Forging Techniques for Silver Jewelry

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Forging is an ancient metalsmithing technique used to control the shape of sterling silver and other nonferrous metals by hitting the silver with a specially shaped hammer called a forging hammer. Forging allows the metalsmith to create graceful jewelry and objects that move from thick to thin sections. Forging techniques have changed little since early man. You can find many examples of sterling forged jewelry in museums around the world.

Forging a Taper

Create a tapered surface by placing a sterling silver rod on an anvil and hitting the rod with a highly polished forging hammer. Strike a series of blows down the sterling, starting at the top of the rod. Strike again with a second series of blows, this time beginning lower down on the surface of the rod. Continue to hit the silver until it has moved into the shape you want. Use a planishing hammer to hammer out any bumps. Rotate the rod as you plannish until the sterling silver surface is smooth. The word plannishing comes from the latin word "planus," which means to level or flatten out. Plannishing hammers must have very smooth, highly polished surfaces.

Double-Sided Forging

Place the sterling silver to be forged on a curved surface, such as the curve of an anvil or a sinusoidal stake. Strike the sterling rod with a forging hammer to force the silver to flow in the shape of the curve.

Anneal Frequently

Stop and anneal the metal frequently. Annealing is the process of heating the silver with a torch or kiln to reduce the internal stress in the silver caused by forging. Silver will become hard and brittle as you forge. Failure to stop and anneal may cause your sterling silver to crack and break. Use a torch to heat the sterling silver until it turns a cherry red, the annealing temperature. Allow the silver to cool and return to forging until the project is complete.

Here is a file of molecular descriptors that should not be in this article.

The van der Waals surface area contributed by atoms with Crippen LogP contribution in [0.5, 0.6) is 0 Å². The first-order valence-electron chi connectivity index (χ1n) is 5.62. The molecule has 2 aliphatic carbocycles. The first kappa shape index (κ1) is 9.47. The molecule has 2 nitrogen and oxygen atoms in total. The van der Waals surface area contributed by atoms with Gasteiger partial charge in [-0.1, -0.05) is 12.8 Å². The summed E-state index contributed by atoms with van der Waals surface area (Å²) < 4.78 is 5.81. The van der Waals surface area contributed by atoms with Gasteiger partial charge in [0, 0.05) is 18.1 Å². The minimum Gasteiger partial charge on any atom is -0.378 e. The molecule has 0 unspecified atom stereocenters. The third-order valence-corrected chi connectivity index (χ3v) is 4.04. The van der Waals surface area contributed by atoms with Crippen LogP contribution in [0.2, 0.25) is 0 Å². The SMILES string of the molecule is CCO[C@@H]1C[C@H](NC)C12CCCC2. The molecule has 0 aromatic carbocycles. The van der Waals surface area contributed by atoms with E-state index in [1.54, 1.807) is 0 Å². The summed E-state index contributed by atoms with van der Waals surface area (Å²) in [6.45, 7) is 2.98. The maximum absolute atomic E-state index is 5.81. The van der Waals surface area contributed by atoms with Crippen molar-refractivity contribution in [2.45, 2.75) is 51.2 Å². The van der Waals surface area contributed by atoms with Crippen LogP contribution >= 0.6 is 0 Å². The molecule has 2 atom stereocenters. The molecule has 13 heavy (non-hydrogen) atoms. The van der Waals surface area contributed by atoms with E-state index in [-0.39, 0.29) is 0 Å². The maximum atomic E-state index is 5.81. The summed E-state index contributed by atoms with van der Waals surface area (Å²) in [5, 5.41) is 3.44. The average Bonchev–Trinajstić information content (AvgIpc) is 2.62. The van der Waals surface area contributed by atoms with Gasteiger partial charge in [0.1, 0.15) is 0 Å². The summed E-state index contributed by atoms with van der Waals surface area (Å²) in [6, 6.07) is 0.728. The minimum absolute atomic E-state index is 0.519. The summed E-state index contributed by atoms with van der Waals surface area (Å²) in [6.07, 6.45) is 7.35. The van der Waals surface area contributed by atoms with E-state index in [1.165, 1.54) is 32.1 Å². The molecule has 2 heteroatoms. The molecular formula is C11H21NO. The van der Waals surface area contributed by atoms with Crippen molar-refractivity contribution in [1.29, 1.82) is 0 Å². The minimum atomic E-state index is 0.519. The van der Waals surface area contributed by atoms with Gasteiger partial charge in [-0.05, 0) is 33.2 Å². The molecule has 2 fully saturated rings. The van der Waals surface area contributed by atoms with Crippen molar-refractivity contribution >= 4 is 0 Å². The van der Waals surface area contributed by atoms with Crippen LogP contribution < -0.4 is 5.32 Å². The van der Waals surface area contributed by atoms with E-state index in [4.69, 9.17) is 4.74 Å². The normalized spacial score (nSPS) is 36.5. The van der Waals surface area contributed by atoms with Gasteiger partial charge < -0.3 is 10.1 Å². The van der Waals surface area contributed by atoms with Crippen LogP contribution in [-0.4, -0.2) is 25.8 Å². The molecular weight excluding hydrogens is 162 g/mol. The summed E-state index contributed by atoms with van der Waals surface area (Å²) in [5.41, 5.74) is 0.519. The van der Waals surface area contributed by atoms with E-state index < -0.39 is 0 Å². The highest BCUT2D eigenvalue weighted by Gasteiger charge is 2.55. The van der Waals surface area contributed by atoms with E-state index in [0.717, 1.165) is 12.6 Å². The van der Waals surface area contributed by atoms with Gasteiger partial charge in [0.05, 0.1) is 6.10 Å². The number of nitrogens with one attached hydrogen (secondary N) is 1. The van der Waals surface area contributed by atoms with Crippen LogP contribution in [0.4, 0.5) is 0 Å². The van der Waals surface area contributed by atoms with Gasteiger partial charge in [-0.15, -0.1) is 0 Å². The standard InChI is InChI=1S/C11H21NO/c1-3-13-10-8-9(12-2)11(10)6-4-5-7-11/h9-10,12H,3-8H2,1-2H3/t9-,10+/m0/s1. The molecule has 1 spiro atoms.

Polished Hammer

Check your hammer from time to time to be sure it is polished. Marks on the hammer will cause unsightly marks to be imprinted on your forged sterling silver. Stop and polish the hammer, as needed, if you develop scratches on your hammer due to use or misuse.


  • "Complete Metalsmith: Professional Edition‎"; Tim McCreight; 2005
  • "Metalsmithing"; Robert Ebendorf, Michael Jerry, and Thomas Markusen; 1973
  • "Form Emphasis for Metalsmiths"; Heikki Seppä; 1978
  • "Jewelry Concepts and Technology"; Oppi Untracht; 1982
  • "The Encyclopedia of Jewelry-Making Techniques: A Comprehensive Visual Guide to Traditional and Contemporary Techniques"; Jinks McGrath; 1995

About the Author

Rebecca Suzanne Delaney began publishing in 1980. She is a university-trained artist and the author of dozens of books and articles on a variety of topics, including arts and crafts, law, business and public policy. Delaney earned degrees in liberal arts, psychology and law.

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